Researchers at MIT have designed a device the size of a U.S. quarter that harvests energy from low-frequency vibrations, such as those that might be felt along a pipeline or bridge. The tiny energy harvester — known technically as a microelectromechanical system, or MEMS — picks up a wider range of vibrations than current designs, and is able to generate 100 times the power of devices of similar size.
“There are wireless sensors widely available, but there is no supportive power package,” says Sang-Gook Kim, a professor of mechanical engineering at MIT and co-author of the paper. “I think our vibrational-energy harvesters are a solution for that.”
The motivation behind the research is to overcome one limit that wireless sensors, which are ubiquitous across several industries, face: power. Their batteries need regular changes. In order to do away with them, researchers are trying to tap electricity from low-power sources such as vibrations from swaying bridges, humming machinery and rumbling foot traffic. These could replace batteries, MIT says.
How to do that is the question. MIT says the most common way to go about it is to use piezoelectric materials such as quartz and other types of crystals. Piezo means in Greek to squeeze or press and these materials naturally accumulate electric charge in response to mechanical stress. So far these materials have been exploited with tiny MEMS devices that generate small amounts of power.
One approach that has been tried is to use a small microchip with layers of PZT glued to the top of a tiny cantilever beam, which will move up and down like a wobbly diving board when exposed to vibrations. The beam bends and stresses the PZT layers, and the stressed material builds up an electric charge, which can be picked up by arrays of tiny electrodes. The problem with this approach is that the beam has its own resonant frequency and its wobbling response drops off outside of this frequency. As a consequence, so does the amount of power that can be generated.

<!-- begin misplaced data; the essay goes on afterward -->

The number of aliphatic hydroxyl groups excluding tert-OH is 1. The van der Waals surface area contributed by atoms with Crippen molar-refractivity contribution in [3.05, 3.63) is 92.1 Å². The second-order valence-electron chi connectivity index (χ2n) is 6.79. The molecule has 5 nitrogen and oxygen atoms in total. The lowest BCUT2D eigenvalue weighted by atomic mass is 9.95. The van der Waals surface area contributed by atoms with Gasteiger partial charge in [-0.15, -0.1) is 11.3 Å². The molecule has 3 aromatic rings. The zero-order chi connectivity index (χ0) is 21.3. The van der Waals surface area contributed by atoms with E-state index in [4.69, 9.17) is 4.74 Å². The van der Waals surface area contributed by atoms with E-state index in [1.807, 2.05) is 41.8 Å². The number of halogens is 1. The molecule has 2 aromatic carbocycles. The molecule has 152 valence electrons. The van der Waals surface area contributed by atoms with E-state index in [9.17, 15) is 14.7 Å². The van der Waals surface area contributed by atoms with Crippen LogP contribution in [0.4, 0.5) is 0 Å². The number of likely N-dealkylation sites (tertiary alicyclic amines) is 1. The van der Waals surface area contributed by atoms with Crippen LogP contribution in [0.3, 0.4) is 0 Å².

“In the lab, you can move and shake the devices at the frequencies you want, and it works,” says co-author Arman Hajati, who conducted the work as a PhD student at MIT. “But in reality, the source of vibration is not constant, and you get very little power if the frequency is not what you were expecting.”
Researchers have dealt with the problem by taking a “power in numbers” approach. They simply increased the number of cantilever beams and PZT layers occupying a chip. But it’s expensive and wasteful.
“In order to deploy millions of sensors, if the energy harvesting device is $10, it may be too costly,” says Kim, who is a member of MIT’s Microsystems Technology Laboratories. “But if it is a single-layer MEMS device, then we can fabricate the device for less than $1.”
Kim and Hajati’s solution is a design that increases the device’s frequency range (or bandwidth), while maximizing the power density, or energy generated per square centimeter of the chip. Instead of taking a cantilever-based approach, they engineered a microchip with a small bridge-like structure that’s anchored to the chip at both ends. The researchers deposited a single layer of PZT to the bridge, placing a small weight in the middle of it.
During several tests carried out, the researchers found the device was able to respond not just at one specific frequency, but also at a wide range of other low frequencies. They calculated that the device was able to generate 45 microwatts of power with just a single layer of PZT, which represents an improvement of two orders of magnitude compared to current designs.
The results of the research appeared in the Aug. 23 online edition of Applied Physics Letters.
Article by Antonio Pasolini, a Brazilian writer and video art curator based in London, UK. He holds a BA in journalism and an MA in film and television.